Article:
Vietnamese Shiwan-type Vessels of Old Saigon and Lai Thieu
Many Chinese from Fujian and Guangdong
settled down in Vietnam during the Ming/Qing period. One
distinct physical evidence of their presence are the Chinese style temples.
The roof of the temples are decorated with colour glazed ceramics depicting
human subjects, animals, birds, flowers and etc. They are similar to those
that were produced by the Guangdong Shiwan potters. In fact, those dated
to the Mid to late 19th Century were indeed produced by Shiwan potters engaged
from Guangdong Shiwan and shipped to Vietnam. Some of the potters settled
down in old Saigon (present day Ho Chiminh) and continued to produce the Shiwan
type wares. Their descendents inherited the technology and ensured
the continuity and further development of this ceramics art form. To
find out more about Shiwan ceramics, please read this
19th Cent. Old
Saigon coloured glaze ceramics
Vessels produced during that period are
similar to those produced in Shiwan. To differentiate them from the actual
Shiwan counterparts, one needs to have comprehensive knowledge of products from
both region. In the Ho Chiminh Museum of Fine Arts, there are some
examples on display and labeled as Old Saigon ceramics. Indeed, it would not be
surprising that mainland Chinese ceramics experts identify them as products from
Old Saigon coloured glaze Shiwan-type vessels in Ho Chiminh Museum of Fine Arts
However, over time stylistic differences in
terms of the decorative elements and vessel forms became evident. Some of
such examples were also on display in the Ho Chiminh Museum of Fine Arts.
showing stylistic differences from those made in Shiwan
Early/Mid 20th Cent. Lai Thieu Ceramics
By the begining of the 20th Century, a new
ceramics centre emerged in Lai Thieu in Binh Duong province, located about 100
km north of Ho Chi Minh City. Back in history, Binh Duong used to be a part of Song Be province, which was
divided into Binh Duong and Binh Phuoc in 1997 A.D. Many of the
potters were formally from old Saigon and were forced out of the city due to the
urbanisation which resulted in space constraints.
Lai Thiu shiwan type ceramics featured a
even wider range of decorative motifs and stylistic differences from those
made in Shiwan became even more distinct with introduction of Vietnamese
Shiwan type examples from 1st half of 20th Century
Interestingly, new innovations in Chinese
ceramics continued to exert a strong influence in Vietnam. The potters in
Lai Thieu also produced blue and white and overglaze enamelled household wares
such as bowls, dishes, teapots, cups, chopsticks holders and etc.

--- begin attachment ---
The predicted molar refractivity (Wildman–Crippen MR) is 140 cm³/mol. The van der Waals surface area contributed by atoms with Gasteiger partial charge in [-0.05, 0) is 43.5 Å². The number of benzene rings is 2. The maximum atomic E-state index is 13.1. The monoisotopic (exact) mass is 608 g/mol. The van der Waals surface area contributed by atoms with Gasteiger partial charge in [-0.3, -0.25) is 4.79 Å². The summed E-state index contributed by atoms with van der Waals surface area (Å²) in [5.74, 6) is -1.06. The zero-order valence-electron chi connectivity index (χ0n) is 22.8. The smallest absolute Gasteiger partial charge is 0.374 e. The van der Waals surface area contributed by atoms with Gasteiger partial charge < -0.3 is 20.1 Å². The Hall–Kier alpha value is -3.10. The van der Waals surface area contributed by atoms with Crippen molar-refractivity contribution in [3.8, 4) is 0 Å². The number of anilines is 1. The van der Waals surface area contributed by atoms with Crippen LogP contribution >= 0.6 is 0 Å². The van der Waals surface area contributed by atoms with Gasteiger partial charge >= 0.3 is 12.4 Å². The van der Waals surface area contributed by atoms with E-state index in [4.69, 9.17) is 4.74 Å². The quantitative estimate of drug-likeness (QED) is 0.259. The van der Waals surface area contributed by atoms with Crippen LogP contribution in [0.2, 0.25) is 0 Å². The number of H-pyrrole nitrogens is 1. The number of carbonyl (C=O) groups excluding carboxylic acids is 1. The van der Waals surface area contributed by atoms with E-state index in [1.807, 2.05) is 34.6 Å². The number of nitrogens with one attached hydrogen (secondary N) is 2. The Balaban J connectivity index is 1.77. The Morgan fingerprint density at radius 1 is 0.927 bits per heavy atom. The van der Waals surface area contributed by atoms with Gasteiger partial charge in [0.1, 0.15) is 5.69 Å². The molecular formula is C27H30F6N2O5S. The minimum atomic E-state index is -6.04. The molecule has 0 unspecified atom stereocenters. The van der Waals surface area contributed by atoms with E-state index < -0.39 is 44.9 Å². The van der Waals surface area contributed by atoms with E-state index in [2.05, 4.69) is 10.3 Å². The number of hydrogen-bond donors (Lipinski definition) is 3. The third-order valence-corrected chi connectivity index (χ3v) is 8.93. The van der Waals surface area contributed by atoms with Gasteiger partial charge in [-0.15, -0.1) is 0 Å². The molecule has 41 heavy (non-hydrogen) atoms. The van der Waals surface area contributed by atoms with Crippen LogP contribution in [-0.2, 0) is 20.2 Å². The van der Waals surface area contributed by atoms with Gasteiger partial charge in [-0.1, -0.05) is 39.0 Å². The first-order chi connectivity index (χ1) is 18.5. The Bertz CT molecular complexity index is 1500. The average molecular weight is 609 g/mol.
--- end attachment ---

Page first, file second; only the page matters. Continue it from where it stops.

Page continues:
Stylistically, the decorations are very similar to those produced in Chaozhou
Fengxi kilns (潮州枫溪) in
Guangdong. In fact, in essence it can be classified as a branch of the
Fengxi products. Ceramics wares from Chaozhou were exported to Vietnam
during the late 19th/early 20th century. However, in 1923 A.D the
Vietnamese Government introduced exorbitant import tax on imported ceramics
wares. According to his book on Chaozhou Fenxi kiln (枫溪潮州窑),
Mr Li Bingyan （李炳炎）mentioned
that as a result of the tax rate hike,
Chaozhou Fengxi ceased the export of such wares to Vietnam. As such wares
was in demand, the merchants in Vietnam arranged for some of the Fengxi potters
to come to Vietnam to produce them locally. Even the porcelain clays used
in Fengxi were imported.
early 20th Cent. blue and white wares
Lai Thieu overglaze enameled wares
used basically the following pigment colours : black, crimson red/red, green and indigo.
The composition and decorative elements are similar to
those made in Chaozhou. Some examples from Chaozhou Fengxi (潮州枫溪)
and those made in Lai Thieu are illustrated below.
early 20th Cent. overglaze enamelled wares
early 20th Cent. overglaze enamelled wares
Bien Hoa Ceramics
first ceramics vocational training school of Indochina, Bien Hoa Vocational Training School, was founded in 1903.
1913, the school was renamed the Bien Hoa Fine Arts School. In 1923,
the couple, Robert Balick and Mariettee Balick, managed the school. They
were instrumental in the production of new line of ceramics with interesting glaze
effects using natural
materials, such as rice straw ash, sand in Da Nang and laterite.
In 1925, the ceramics wares from the Bien Hoa Fine Arts
School were successfully exhibited and sold in Paris. At that exhibition, Bien Hoa
ceramics was awarded the honorary certificate
by the French Government.
ceramics exhibited in Ho Chiminh Museum of Fine Arts
Written by: NK Koh (15 Feb